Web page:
I boarded the train to City Hall and took the underground link to my intended destination: Esplanade underpass. The one that connects Citilink Mall to the Esplanade carpark and has ridiculous artsy pictures of people’s faces covered with food and what-not. It was a right-angled underpass so I situated myself right at the corner, where I could be heard and seen by people coming from both sides.

I left my guitar case open and started playing some slide blues in G. Just started off with a shuffle and added in licks as and when I felt like it. Kind of like what I’d do when I’m just noodling around at home, except that home isn’t an underpass.

Almost immediately something interesting occurred. A tall, fair plump guy who looked like a China tourist was admiring the weird pictures hanging on the wall and when I started playing, he sat down cross-legged towards my right. I noticed him from the corner of my eye under the brim of my hat but did not make full eye contact with him then, thinking that he was just waiting for someone. I just kept on playing and when I finally ended the tune, he stood up and clapped, saying “Bravo!” and walked off. I looked up at him, pinched the front brim of my hat in a sort of acknowledging manner and replied “Thank you.”

Gee that felt…weird. In a good way I suppose. Clearly he liked what I was doing and I was grateful for that. This marked a good beginning to my busking endeavors. Strangely however, he didn’t drop any coins. Oh well maybe next time. Maybe I was expecting too much for a first time busking session.

Anyway I continued playing and the rest of the crowd that followed was non-descript. The typical Shenton Way “I drive a BMW what are you driving?” yuppie types came and went, so did the lovey-dovey couples (I was to see a lot more of those in the remaining sessions) as well as the loud and exuberant secondary school students yakking and yakking away. A few old-timers passed me by too without letting my presence bother them. The only ones who showed any interest or curiosity in me were the bright-eyed little toddlers who were walking hand in hand with their mums, who seemingly quickened their pace upon noticing that their little one’s eyes had fallen on me. There weren’t too many people, maybe 1 of the above every 2 minutes or so. None of them dropped any cash.

I chuckled to myself at the irony of it all. In just a matter of minutes I’d seen the kind of life cycle that just about everyone else would be going through: Curious toddler who’s easily fascinated grows up into a student who then puts the innocence aside and learns how to score in exams, eventually getting a good job in an office and earning big bucks to fulfil his materialistic yearnings. Before he knows it he’s a retiree and soon enough he’s got to put on his best suit for the last time before they close the lid. (Depending on your religious beliefs he may come back again as a toddler or some other form of life.)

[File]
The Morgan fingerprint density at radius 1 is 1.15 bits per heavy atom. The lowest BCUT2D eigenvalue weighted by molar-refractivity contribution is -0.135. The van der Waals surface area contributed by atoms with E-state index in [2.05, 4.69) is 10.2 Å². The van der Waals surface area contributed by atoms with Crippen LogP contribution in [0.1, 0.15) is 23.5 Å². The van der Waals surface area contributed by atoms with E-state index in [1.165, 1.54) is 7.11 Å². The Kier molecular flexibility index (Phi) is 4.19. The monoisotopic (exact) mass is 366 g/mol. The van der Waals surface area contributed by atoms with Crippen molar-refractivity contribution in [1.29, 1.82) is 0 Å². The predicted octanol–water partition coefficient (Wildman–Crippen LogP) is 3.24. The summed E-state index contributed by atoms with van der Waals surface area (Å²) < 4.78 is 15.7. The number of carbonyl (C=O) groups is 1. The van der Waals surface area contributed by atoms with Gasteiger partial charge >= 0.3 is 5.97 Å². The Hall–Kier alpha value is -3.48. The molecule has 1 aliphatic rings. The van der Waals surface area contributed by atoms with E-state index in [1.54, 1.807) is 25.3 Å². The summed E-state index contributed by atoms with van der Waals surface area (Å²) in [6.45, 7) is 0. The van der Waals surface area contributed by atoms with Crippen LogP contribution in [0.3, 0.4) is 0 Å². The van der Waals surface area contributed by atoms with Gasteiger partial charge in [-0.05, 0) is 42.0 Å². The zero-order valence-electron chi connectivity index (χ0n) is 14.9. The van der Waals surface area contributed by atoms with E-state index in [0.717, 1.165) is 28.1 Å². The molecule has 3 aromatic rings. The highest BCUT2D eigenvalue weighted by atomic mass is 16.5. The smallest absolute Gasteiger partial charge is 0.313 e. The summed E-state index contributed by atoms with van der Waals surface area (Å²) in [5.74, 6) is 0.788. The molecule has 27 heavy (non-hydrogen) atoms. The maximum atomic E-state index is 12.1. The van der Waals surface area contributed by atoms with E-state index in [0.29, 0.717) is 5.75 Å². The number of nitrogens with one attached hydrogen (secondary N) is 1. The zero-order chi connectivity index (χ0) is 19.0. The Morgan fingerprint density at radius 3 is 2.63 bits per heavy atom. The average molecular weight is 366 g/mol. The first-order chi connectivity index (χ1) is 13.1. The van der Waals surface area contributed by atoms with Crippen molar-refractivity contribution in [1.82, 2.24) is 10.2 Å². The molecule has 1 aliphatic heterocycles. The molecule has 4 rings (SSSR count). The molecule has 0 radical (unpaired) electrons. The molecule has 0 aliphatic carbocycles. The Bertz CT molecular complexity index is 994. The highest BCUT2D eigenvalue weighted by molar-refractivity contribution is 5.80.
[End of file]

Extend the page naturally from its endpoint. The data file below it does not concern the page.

I was in the middle of my third song and had played for barely 15 minutes when a disarmingly friendly voice interrupted me; “Excuse me?”

I looked up and saw a security guard smiling at me like the guy on the Darlie toothpaste tube. Standing close by was a uniformed police officer staring me down with his best impersonation of good-ol’ Arnie. Seems like Mr Darlie decided to bring the Terminator along “just in case”. At that moment a chill shot down my spine (again for those of you who know your blues it’s kinda like that “lowdown shakin’ chill”).

I thought to myself, hoping that he’d somehow receive my thoughts telepathically; “Please don’t ask for my license.”

“Sorry ah you’re not allowed to play here. Don’t mind play somewhere further up can?” he continued, motioning towards Citilink Mall with his Maglite. Not forgetting the Mr Darlie Smile.

Understandably I was happy to oblige him. After shooting a glance at The Terminator, I packed up all my stuff with the 2 of them staying around to make sure that I didn’t linger. In fact, as I walked down the passageway they followed rather closely behind. Probably to make sure too I guess. They finally left me alone when I reached the escalator down to Citilink Mall. At this point of time I asked myself; “Why in the world am I doing this? I could have been jeopardizing my university education or *gasp* my FUTURE!!! How would a criminal record for illegal busking look on my resume? “ On hindsight of course all this proved to be absolutely ridiculous.

It didn’t take long for the irrational side of me to reply “Like that do things then more exciting mah!” Yeah man. It’s just for the kicks. Just for the kicks. I walked on towards the MRT to go to the next destination I had in mind (I do plan for contingencies sometimes yah?)


To be continued.....